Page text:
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The Black Tiger remains caged

The Black Tiger remains caged
February 17th 2012

The case of ex-Bellator signing Rasul 'Black Tiger' Mirzaev continues to provoke outrage and inflame ethnic tensions in Russia.

Last year Mirzaev, from the Caucasus region, was involved in a nightclub altercation with a young Russian male in a Moscow nightclub. Mirzaev felled the man with one punch and the man subsequently fell into a coma after hitting his head on the pavement.

Seriously inept first-aid efforts from the man’s friends did not help and he died in hospital four days later. Mirzaev was charged with assault with intent to cause grievous bodily harm, which carried a potentially heavy custodial sentence,

When the charge was downgraded to manslaughter recently his legal representatives were finally able to ask for bail. It was granted, and Mirzaev was set to be freed from prison, where he has been since mid-2010. But immediately there was outcry from sections of the public - in particular the far-right nationalist groups which have used the Mirzaev case as a rallying cry for their members to protest against immigration from the Caucasus regions.

A protest march with the title ‘Killers Must Serve Their Time’ was organised for Moscow this week. But a day after bail was granted to Mirzaev, prosecutors appealed against the decision and were successful in having it reversed. The Russian court’s official reason was that bail had incorrectly been approved after “procedural irregularities” but it is widely believed that fear of public disorder was behind the decision.

Mirzayev’s bail had been set at R100,000 - about £2,000 or $3,300 - and that figure in itself incensed his detractors. A spokesperson for the family of the victim, 19-year-old Ivan Agafonov, said the decision meant that “now anybody can kill someone for just R100,000.”

The case has had a high profile in Russia and the former Soviet states ever since it was first reported. Immigration is a key concern of many ethnic Russians living in Russia, particularly immigration from the Caucasus states such as Dagestan and Chechnya, which were once satellite states of the Soviet Union but are now independent.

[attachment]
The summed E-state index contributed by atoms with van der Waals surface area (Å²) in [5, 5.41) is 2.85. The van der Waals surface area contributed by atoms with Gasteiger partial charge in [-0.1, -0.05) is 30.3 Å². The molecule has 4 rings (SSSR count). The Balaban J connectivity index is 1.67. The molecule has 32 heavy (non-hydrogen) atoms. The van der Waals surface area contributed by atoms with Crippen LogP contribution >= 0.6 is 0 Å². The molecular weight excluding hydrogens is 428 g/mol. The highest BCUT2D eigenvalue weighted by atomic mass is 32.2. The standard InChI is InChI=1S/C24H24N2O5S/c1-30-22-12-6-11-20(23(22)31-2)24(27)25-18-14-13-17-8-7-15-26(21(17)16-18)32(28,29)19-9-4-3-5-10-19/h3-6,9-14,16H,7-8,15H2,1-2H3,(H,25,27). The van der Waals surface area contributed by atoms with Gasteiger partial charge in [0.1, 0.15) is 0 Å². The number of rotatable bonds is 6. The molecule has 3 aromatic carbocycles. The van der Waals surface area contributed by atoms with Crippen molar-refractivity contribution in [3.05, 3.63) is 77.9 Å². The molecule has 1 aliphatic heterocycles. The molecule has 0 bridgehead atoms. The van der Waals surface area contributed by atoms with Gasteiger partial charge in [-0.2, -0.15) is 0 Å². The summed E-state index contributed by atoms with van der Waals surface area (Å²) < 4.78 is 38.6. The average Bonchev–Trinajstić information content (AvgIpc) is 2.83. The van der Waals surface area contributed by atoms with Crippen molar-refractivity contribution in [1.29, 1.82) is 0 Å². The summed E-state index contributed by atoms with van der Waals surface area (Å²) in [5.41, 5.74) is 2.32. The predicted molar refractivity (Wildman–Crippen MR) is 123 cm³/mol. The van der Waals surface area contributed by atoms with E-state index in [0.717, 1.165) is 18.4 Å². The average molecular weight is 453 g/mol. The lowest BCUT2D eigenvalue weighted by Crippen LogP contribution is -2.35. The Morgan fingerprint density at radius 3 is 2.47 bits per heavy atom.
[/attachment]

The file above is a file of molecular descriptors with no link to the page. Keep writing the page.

People from the Caucasus region are ethnically and somewhat culturally different to native Russians, but many are heading to Russia in search of work and money. They are free to do so, being citizens of the former union, but the welcome they receive when they get there is often decidedly frosty. This is particulary the case for Muslim immigrants such as Mirzaev.

And so activists on both the left and right wings of the political spectrum have taken a close interest in the case. The left argue that Mirzaev is being demonised and that essentially all he is guilty of is protecting a female from the unwanted attentions of a young drunk man (the argument started when Agafonov began hitting on Mirzaev’s girlfriend outside the Moscow nightclub ‘Garage’).

The right wing say the case is an example of why immigration from the Caucasus should be capped or even banned altogether. The image of a Dagestani immigrant killing an young ethnic Russian is an evocative one even for Russians that would not normally identify as particularly right-wing in their politics.

To give some flavour of just how seriously the case has been taken, there have been at least two major police operations in Moscow to contain nationalist protestors, while Mirzaev has received support from national politicians in his native Dagestan. They have reached out to their counterparts in Russia and there have been allegations that Mirzaev’s bail came about only because of political interference.

Mirzayev's lawyer Alexei Grebensky will be appealing the refusal of bail. “We think that today's decision is baseless and will appeal according to established legal procedures,” he said outside the Moscow courts this week.

The ‘Killers Should Serve Their Time’ march is being arranged for this Saturday via social networks such as Twitter and Facebook. Moscow authorities are monitoring the situation closely but it is believed that the reversal of the decision to grant Mirzaev bail will have calmed some tempers and should reduce numbers significantly.

Mirzaev was in the Garage nightclub to celebrate his signing to US promotion Bellator. But his contract was quickly cancelled once he became embroiled in what started out as a murder case, and so he will return to free agency when he eventually leaves prison.

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